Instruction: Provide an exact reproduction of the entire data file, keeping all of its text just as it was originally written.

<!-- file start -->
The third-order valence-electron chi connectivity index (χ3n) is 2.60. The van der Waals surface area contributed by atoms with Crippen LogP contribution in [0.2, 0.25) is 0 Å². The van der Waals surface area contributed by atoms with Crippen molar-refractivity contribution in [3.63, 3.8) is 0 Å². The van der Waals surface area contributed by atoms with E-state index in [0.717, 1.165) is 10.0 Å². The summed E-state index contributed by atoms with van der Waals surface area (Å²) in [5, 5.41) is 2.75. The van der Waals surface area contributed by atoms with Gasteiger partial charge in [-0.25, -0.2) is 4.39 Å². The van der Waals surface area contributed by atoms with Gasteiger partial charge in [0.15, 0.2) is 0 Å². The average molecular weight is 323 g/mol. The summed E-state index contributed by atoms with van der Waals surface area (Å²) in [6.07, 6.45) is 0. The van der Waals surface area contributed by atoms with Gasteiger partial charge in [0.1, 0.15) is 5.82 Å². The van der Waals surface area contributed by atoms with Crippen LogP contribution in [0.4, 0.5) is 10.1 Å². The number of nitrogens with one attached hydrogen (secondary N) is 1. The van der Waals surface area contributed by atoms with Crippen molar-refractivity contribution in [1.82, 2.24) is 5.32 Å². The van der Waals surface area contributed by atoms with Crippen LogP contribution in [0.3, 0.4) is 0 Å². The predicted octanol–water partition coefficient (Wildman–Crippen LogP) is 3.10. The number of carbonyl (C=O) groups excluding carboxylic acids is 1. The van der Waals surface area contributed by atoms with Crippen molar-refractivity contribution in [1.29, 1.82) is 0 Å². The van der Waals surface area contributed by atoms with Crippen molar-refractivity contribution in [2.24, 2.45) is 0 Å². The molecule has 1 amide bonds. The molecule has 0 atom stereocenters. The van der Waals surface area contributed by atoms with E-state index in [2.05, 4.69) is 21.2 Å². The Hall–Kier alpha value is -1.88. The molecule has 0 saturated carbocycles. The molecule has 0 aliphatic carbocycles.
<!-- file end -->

The third-order valence-electron chi connectivity index (χ3n) is 2.60. The van der Waals surface area contributed by atoms with Crippen LogP contribution in [0.2, 0.25) is 0 Å². The van der Waals surface area contributed by atoms with Crippen molar-refractivity contribution in [3.63, 3.8) is 0 Å². The van der Waals surface area contributed by atoms with E-state index in [0.717, 1.165) is 10.0 Å². The summed E-state index contributed by atoms with van der Waals surface area (Å²) in [5, 5.41) is 2.75. The van der Waals surface area contributed by atoms with Gasteiger partial charge in [-0.25, -0.2) is 4.39 Å². The van der Waals surface area contributed by atoms with Gasteiger partial charge in [0.15, 0.2) is 0 Å². The average molecular weight is 323 g/mol. The summed E-state index contributed by atoms with van der Waals surface area (Å²) in [6.07, 6.45) is 0. The van der Waals surface area contributed by atoms with Gasteiger partial charge in [0.1, 0.15) is 5.82 Å². The van der Waals surface area contributed by atoms with Crippen LogP contribution in [0.4, 0.5) is 10.1 Å². The number of nitrogens with one attached hydrogen (secondary N) is 1. The van der Waals surface area contributed by atoms with Crippen molar-refractivity contribution in [1.82, 2.24) is 5.32 Å². The van der Waals surface area contributed by atoms with Crippen LogP contribution in [0.3, 0.4) is 0 Å². The predicted octanol–water partition coefficient (Wildman–Crippen LogP) is 3.10. The number of carbonyl (C=O) groups excluding carboxylic acids is 1. The van der Waals surface area contributed by atoms with Crippen molar-refractivity contribution in [1.29, 1.82) is 0 Å². The van der Waals surface area contributed by atoms with Crippen molar-refractivity contribution in [2.24, 2.45) is 0 Å². The molecule has 1 amide bonds. The molecule has 0 atom stereocenters. The van der Waals surface area contributed by atoms with E-state index in [2.05, 4.69) is 21.2 Å². The Hall–Kier alpha value is -1.88. The molecule has 0 saturated carbocycles. The molecule has 0 aliphatic carbocycles.